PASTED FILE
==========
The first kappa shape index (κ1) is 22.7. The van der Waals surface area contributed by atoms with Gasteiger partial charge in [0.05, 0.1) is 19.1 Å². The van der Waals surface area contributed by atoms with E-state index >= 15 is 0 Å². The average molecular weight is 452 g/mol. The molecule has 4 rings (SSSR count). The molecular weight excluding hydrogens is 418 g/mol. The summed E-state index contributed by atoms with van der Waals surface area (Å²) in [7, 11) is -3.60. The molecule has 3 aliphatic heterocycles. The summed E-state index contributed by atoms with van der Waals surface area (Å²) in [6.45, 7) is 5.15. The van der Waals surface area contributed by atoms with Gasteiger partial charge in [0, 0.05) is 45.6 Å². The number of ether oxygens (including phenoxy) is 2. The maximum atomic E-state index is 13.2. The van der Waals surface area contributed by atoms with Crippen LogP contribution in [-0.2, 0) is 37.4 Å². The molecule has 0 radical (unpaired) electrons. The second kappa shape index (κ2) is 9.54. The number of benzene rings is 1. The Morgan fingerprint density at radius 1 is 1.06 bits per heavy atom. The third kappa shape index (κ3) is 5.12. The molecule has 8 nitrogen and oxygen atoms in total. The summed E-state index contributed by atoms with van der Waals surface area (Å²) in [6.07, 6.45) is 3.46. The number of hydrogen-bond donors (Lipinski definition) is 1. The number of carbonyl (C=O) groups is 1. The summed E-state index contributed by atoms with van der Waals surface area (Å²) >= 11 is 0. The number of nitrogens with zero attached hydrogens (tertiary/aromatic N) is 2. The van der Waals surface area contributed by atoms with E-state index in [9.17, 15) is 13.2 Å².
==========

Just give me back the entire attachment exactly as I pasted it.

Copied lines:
The first kappa shape index (κ1) is 22.7. The van der Waals surface area contributed by atoms with Gasteiger partial charge in [0.05, 0.1) is 19.1 Å². The van der Waals surface area contributed by atoms with E-state index >= 15 is 0 Å². The average molecular weight is 452 g/mol. The molecule has 4 rings (SSSR count). The molecular weight excluding hydrogens is 418 g/mol. The summed E-state index contributed by atoms with van der Waals surface area (Å²) in [7, 11) is -3.60. The molecule has 3 aliphatic heterocycles. The summed E-state index contributed by atoms with van der Waals surface area (Å²) in [6.45, 7) is 5.15. The van der Waals surface area contributed by atoms with Gasteiger partial charge in [0, 0.05) is 45.6 Å². The number of ether oxygens (including phenoxy) is 2. The maximum atomic E-state index is 13.2. The van der Waals surface area contributed by atoms with Crippen LogP contribution in [-0.2, 0) is 37.4 Å². The molecule has 0 radical (unpaired) electrons. The second kappa shape index (κ2) is 9.54. The number of benzene rings is 1. The Morgan fingerprint density at radius 1 is 1.06 bits per heavy atom. The third kappa shape index (κ3) is 5.12. The molecule has 8 nitrogen and oxygen atoms in total. The summed E-state index contributed by atoms with van der Waals surface area (Å²) in [6.07, 6.45) is 3.46. The number of hydrogen-bond donors (Lipinski definition) is 1. The number of carbonyl (C=O) groups is 1. The summed E-state index contributed by atoms with van der Waals surface area (Å²) >= 11 is 0. The number of nitrogens with zero attached hydrogens (tertiary/aromatic N) is 2. The van der Waals surface area contributed by atoms with E-state index in [9.17, 15) is 13.2 Å².